I’m back with another edition of Opening Argument, a reported column where I unpack complicated legal fights, dig into issues dividing appellate courts, and even explore the odd turns a case can take. Today, a look at the unusual posturing of the ongoing battle over Texas’s new abortion law.
The Fifth Circuit is getting bolder.
Last week the appeals court further delayed the lawsuit challenging Texas’s ban on abortion after six weeks of pregnancy by kicking the case over to the state Supreme Court instead of sending it back down to the trial court to play out there.
It was an unusual move because the U.S. Supreme Court had already ruled the abortion providers could sue members of the state medical, nursing, and pharmacy licensing boards to challenge the constitutionality of the law and sent the case back to the appeals court with the understanding it would quickly send it to the district court.
The U.S. Court of Appeals for the Fifth Circuit, however, didn’t do that. It said the Texas Supreme Court needed to decide if state professional licensing board members have the power to enforce the law first. Since the U.S. Supreme Court had already said they do, it seemed like a decision the highest court wouldn’t let stand. Yet it did.
Sara Rosenbaum, a law professor at George Washington University said the Fifth Circuit is “like a completely out of control child” and the Supreme Court is letting it run wild.
“Adult supervision has basically disappeared and worse behaviors this court has been capable of for years now are pouring out,” she said.
Other legal scholars say we’re seeing the effects of a more conservative Fifth Circuit that’s emboldened by a more conservative Supreme Court.
“It’s fair to say that some lower courts, including the Fifth Circuit, have taken note of the Supreme Court’s changed valence and that it is affecting some of their decisions on the margin,” said Jonathan Adler, a law professor at Case Western Reserve University School of Law.
“They may be more aggressive in some cases because they are less concerned about being reversed,” he said.
The Fifth Circuit’s decision is a big deal because it indefinitely stalls the litigation over the Texas law, known as SB 8, which has essentially cut women off from being able to get an abortion in the state. The law was designed specifically to evade judicial review by giving private citizens the enforcement authority instead of state officials. It allows private citizens to sue any provider who performs an abortion after six weeks of pregnancy, as well anyone who aids and abets in that abortion, for $10,000 in damages.
Timothy Jost, an emeritus professor at Washington and Lee University School of Law, said the Supreme Court was “complicit in what the Fifth Circuit and Texas have been trying to do, which is delay the case indefinitely.” Or at least until the Supreme Court decides whether to gut abortion rights.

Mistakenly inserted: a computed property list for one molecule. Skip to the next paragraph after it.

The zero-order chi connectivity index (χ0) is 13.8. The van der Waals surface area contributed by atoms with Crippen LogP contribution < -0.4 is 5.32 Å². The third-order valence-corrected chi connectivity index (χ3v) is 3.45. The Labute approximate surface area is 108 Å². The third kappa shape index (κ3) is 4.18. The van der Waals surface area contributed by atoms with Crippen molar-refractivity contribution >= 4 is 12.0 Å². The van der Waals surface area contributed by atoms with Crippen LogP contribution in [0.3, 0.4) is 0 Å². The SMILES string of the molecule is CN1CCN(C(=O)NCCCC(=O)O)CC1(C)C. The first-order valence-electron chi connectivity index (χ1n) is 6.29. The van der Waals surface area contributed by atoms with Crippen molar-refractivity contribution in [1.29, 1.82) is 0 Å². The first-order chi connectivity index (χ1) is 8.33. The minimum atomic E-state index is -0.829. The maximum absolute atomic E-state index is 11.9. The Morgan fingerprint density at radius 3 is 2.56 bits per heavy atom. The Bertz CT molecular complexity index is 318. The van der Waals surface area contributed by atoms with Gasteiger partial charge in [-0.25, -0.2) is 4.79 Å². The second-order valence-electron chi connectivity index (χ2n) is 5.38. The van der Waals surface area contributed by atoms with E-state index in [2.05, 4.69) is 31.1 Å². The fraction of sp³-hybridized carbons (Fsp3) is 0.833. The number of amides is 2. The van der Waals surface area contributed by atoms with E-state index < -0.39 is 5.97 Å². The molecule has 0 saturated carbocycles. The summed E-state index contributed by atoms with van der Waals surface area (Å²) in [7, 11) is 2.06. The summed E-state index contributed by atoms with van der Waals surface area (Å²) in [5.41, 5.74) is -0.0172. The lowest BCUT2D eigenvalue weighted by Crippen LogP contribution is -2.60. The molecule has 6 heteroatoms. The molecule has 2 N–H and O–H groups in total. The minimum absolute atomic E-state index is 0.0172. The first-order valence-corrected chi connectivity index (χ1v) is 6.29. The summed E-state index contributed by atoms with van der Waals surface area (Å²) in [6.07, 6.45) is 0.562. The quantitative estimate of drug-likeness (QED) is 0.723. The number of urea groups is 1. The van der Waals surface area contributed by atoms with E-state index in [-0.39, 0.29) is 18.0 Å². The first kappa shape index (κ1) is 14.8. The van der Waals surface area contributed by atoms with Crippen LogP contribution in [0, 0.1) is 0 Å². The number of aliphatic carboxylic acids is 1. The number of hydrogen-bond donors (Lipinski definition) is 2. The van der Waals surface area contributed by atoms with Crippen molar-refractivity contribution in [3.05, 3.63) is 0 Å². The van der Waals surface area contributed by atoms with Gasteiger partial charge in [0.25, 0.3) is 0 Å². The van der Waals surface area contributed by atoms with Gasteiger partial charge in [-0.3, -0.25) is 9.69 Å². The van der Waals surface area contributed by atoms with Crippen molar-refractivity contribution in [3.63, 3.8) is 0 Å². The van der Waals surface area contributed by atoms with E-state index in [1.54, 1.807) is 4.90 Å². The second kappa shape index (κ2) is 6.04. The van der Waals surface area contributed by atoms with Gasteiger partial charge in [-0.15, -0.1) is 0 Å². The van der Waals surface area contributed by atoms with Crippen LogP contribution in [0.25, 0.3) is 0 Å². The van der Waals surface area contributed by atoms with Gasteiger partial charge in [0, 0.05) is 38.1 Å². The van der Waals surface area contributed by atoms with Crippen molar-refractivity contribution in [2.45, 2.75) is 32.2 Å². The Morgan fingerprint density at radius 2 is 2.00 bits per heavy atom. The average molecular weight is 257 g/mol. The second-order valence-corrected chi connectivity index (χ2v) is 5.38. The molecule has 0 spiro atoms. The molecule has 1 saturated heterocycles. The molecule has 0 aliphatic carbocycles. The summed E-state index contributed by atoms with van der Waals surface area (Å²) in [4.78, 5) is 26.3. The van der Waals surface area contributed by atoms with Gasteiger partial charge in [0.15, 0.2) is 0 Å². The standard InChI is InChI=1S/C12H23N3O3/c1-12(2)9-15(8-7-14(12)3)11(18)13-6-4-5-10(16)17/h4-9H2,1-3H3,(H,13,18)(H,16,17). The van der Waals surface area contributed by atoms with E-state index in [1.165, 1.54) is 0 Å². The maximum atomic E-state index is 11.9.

The justices at the beginning of December heard a direct challenge to the cases that established and affirmed a constitutional right to abortion — Roe v. Wade and Planned Parenthood v. Casey. A decision isn’t expected until the end of June.
Rosenbaum said the Fifth Circuit judges in this case assume they’re going to get a better ruling from the state Supreme Court, one that cuts off any avenue for the Texas law to be challenged.
Abortion providers had asked the U.S. Supreme Court in January to take the case away from the Fifth Circuit after the appeals court scheduled arguments over whether the Texas Supreme Court needed to decide if the licensing boards, the attorney general, or the Texas Health and Human Services Commission have the power to enforce the law. The U.S. Supreme Court, however, refused.
In a scathing dissent, Justice Sonia Sotomayor said the appeals court had defied the Supreme Court’s judgment.
“This Court should not accept such an egregious distortion of its decision,” she wrote.
It’s not the first time the Fifth Circuit has flouted a U.S. Supreme Court decision on abortion. In 2018, the appeals court upheld a Louisiana law that required abortion clinics to have admitting privileges at a hospital within 30 miles of where the abortion is performed even though the Supreme Court a year earlier had ruled an almost identical Texas law was unconstitutional.
The case was appealed and ultimately overturned based on that U.S. Supreme Court’s prior decision. Justice Ruth Bader Ginsburg was on the bench then and Chief Justice John Roberts sided with the court’s liberal wing in the 5-4 ruling.
Though no explanation accompanied the U.S. Supreme Court order last week refusing to take the SB 8 case away from the Fifth Circuit, Roberts didn’t join the court’s three liberal members in their dissent.
“He knows he just doesn’t have the votes,” Rosenbaum said. “I think that he decided to turn the other cheek because five justices were turning the other cheek.”